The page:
Clostridium difficile (C. diff) is an opportunistic pathogen that establishes in the colon when the gut microbiota are disrupted, often seen in seriously ill or elderly patients. Clostridium difficile infection (CDI) has become the most common cause of antibiotic-associated diarrhea and gastroenteritis-associated death in developed countries, accounting for a half-million cases and 29,000 deaths annually in the US. It is considered an “urgent threat” by the CDC.
The pathology of CDI is primarily mediated by homologous exotoxins, TcdA and TcdB. While the relative roles of these two toxins in the pathogenesis of CDI are not completely understood, recent studies have shown that TcdB is more virulent than TcdA and more important for inducing the host inflammatory and innate immune responses.
Figure. 1. Overall structure of the full length TcdB holotoxin. (a) A schematic diagram showing the domain organization of TcdB and the approximate VHH-binding regions. GTD, glucosyltransferase domain (red); CPD, cysteine protease domain (light blue); DRBD, delivery and receptor-binding domain (yellow); CROPs, combined repetitive oligopeptides domain (blue). (b) Cartoon representations of TcdB holotoxin. The 3 VHHs that were used to facilitate crystallization were omitted for clarity. The TcdB domains are colored the same as that shown in panel (a).
Both TcdB and TcdA are large molecular weight proteins with multiple domains and complicated conformational flexibility. Numerous structures have been reported for fragments of TcdA and TcdB, which have provided tremendous insight into the functions of these toxin domains. However, it remains unknown how individual domains interact within the supertertiary structure of the holotoxin and how the holotoxin dynamically responds in a precise stepwise manner to the environmental and cellular cues that lead to intoxication.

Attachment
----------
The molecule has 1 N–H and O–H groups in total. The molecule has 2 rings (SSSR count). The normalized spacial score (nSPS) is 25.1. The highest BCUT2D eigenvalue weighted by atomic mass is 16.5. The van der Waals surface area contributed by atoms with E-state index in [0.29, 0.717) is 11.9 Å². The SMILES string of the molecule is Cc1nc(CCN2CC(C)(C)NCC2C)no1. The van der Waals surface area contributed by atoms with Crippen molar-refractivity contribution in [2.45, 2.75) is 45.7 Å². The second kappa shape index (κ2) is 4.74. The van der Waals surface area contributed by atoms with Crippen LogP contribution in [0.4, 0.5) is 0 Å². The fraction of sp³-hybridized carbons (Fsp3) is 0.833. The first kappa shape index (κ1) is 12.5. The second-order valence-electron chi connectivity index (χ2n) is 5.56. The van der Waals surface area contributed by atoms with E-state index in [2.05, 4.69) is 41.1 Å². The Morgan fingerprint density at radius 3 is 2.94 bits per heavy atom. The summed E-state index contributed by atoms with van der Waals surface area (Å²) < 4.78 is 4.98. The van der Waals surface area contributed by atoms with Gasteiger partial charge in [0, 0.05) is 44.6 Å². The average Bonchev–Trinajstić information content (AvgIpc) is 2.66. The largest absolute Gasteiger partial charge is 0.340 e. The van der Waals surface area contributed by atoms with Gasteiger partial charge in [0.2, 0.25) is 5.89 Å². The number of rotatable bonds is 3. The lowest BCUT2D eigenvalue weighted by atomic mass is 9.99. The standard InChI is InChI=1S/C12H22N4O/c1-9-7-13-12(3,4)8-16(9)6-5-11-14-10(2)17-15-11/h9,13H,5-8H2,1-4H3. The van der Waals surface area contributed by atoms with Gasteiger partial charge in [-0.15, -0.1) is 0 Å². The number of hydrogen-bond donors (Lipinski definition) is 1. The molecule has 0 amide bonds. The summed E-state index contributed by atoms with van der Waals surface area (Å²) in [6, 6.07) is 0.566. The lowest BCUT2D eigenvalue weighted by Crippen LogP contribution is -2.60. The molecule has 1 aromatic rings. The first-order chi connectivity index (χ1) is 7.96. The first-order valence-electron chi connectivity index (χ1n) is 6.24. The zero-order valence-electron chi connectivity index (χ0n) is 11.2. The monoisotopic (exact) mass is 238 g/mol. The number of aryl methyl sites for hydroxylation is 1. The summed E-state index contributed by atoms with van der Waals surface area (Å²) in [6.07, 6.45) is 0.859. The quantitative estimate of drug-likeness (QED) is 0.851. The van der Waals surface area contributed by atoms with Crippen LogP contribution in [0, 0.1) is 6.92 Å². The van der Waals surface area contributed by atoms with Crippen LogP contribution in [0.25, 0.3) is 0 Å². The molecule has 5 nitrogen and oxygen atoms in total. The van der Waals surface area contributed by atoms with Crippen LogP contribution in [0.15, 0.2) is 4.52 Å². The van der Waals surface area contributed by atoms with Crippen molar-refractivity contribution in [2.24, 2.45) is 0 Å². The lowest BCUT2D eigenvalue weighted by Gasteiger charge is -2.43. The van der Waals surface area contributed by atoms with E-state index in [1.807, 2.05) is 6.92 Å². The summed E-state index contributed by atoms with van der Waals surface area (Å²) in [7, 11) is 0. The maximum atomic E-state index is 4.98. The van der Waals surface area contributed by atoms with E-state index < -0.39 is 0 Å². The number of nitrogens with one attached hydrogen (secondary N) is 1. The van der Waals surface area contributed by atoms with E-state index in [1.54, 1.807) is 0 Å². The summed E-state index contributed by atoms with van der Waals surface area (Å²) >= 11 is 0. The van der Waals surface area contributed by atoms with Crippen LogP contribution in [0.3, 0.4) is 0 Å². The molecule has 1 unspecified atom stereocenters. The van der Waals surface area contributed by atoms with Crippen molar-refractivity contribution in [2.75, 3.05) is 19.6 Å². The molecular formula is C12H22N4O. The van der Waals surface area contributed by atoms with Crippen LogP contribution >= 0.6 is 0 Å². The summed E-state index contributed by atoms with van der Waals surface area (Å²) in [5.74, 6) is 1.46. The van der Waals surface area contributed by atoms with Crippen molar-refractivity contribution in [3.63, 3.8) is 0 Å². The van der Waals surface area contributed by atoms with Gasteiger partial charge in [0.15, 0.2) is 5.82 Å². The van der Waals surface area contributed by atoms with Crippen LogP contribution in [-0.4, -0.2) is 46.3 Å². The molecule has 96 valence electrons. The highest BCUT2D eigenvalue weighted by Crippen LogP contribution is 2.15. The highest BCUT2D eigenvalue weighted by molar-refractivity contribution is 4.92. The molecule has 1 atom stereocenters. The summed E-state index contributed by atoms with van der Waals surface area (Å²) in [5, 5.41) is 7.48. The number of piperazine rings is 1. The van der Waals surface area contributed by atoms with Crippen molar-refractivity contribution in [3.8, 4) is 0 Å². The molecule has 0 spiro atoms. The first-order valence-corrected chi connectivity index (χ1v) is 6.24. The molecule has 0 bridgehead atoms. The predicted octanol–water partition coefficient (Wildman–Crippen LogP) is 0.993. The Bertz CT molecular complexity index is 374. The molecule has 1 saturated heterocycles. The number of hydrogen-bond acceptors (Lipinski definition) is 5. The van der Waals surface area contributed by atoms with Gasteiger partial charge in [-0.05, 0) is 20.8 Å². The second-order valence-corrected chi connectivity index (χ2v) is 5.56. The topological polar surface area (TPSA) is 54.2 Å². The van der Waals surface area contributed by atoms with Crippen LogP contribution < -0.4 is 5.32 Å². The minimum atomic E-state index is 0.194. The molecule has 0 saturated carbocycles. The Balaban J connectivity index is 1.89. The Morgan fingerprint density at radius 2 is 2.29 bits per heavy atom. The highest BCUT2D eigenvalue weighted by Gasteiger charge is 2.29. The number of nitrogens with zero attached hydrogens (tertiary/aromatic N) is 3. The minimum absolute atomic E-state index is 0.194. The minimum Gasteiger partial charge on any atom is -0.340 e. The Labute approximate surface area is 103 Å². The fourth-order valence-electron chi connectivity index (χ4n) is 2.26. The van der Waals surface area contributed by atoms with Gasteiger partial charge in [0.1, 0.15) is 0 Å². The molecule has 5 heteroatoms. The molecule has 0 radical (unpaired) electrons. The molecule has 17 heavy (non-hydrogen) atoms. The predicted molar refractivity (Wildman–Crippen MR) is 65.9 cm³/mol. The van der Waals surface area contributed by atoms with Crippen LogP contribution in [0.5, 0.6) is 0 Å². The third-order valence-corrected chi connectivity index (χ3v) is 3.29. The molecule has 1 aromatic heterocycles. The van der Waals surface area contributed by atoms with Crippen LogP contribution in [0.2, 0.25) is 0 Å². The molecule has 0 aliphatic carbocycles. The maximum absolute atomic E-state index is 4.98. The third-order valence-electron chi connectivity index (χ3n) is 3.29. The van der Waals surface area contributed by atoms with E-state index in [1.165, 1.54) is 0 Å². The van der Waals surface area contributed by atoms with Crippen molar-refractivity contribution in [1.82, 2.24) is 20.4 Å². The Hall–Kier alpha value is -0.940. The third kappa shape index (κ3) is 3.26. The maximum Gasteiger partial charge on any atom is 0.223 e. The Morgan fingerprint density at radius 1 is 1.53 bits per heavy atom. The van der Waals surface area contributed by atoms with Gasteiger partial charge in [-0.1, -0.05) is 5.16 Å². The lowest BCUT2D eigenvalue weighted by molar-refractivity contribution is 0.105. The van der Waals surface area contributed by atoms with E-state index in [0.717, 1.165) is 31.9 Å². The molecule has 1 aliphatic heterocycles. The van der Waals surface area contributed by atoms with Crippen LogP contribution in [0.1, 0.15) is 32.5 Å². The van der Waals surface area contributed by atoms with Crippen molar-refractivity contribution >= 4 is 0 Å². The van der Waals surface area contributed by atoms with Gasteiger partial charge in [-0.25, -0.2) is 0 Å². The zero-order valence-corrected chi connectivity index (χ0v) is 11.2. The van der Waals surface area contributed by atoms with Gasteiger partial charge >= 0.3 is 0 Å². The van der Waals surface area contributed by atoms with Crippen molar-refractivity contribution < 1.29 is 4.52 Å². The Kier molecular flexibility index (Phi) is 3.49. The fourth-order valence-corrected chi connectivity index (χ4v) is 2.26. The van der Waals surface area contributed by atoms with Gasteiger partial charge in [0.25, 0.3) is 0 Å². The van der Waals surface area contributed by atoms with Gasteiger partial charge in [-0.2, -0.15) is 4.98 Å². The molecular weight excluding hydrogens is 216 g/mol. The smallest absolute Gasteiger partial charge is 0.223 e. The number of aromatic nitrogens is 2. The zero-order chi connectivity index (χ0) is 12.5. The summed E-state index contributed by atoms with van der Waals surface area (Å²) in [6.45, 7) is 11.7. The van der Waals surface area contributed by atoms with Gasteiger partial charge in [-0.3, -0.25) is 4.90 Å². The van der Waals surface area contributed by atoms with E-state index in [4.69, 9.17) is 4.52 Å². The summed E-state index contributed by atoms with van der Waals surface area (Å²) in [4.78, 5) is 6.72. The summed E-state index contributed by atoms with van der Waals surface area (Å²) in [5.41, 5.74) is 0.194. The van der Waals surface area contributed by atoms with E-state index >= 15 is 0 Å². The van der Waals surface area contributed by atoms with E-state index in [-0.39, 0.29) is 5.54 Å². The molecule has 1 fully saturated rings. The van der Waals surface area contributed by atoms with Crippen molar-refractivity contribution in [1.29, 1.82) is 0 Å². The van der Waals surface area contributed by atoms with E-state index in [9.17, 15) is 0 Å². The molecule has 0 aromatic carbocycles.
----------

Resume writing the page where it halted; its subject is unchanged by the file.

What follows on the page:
A recent study, led by researchers from the University of California, Irvine (UCI), uncovered the long-sought-after, three-dimensional structure of a toxin primarily responsible for devastating Clostridium difficile infection (Fig. 1). Published in Nature Structural & Molecular Biology, the study sheds light on the weaknesses of TcdB, one of the toxins secreted by the Clostridium difficile bacteria and the main cause of CDI.
The team determined the crystal structure of the toxin by collecting macromolecular crystallography data at the Northeastern Collaborative Access Team 24-ID-C beam line at the Advanced Photon Source (APS) and at Beam Line 9-2 at the Stanford Synchrotron Radiation Lightsource (SSRL). To further probe the structural dynamics of the toxin, the team used a combination of small-angle x-ray scattering (SAXS), single-molecule fluorescence resonance energy transfer (smFRET), and cross-linking mass spectrometry (XL-MS), of which the small-angle x-ray scattering experiments were performed at SSRL Beam Line 4-2.
This study revealed the 3D structure of the gigantic TcdB holotoxin at a near atomic resolution for the first time and indicated the pH-dependent structural flexibility of TcdB that may help to modulate its activity in response to environmental pH change. through this studty the team also demonstrated how three antibodies could neutralize TcdB, revealing intrinsic vulnerabilities of the TcdB toxin that could be exploited to develop new therapeutics and vaccines for the treatment of CDI.
Standard treatment for CDI involves using broad spectrum antibiotics that reduce the level of C. diff bacteria. However, the treatment also kills the good bacteria in the gut and disrupts the normal gut microbiome. This approach often leads to frequent disease recurrence.
More potent and cost-effective therapies for CDI remain a desperate need. The 3D structure of TcdB literally provides a blueprint for the development of next-generation vaccines and therapeutics that have enhanced potency and broad-reactivity across different C. diff strains. The UCI team has already begun working on a novel vaccine based on the new structure with early studies showing promising results.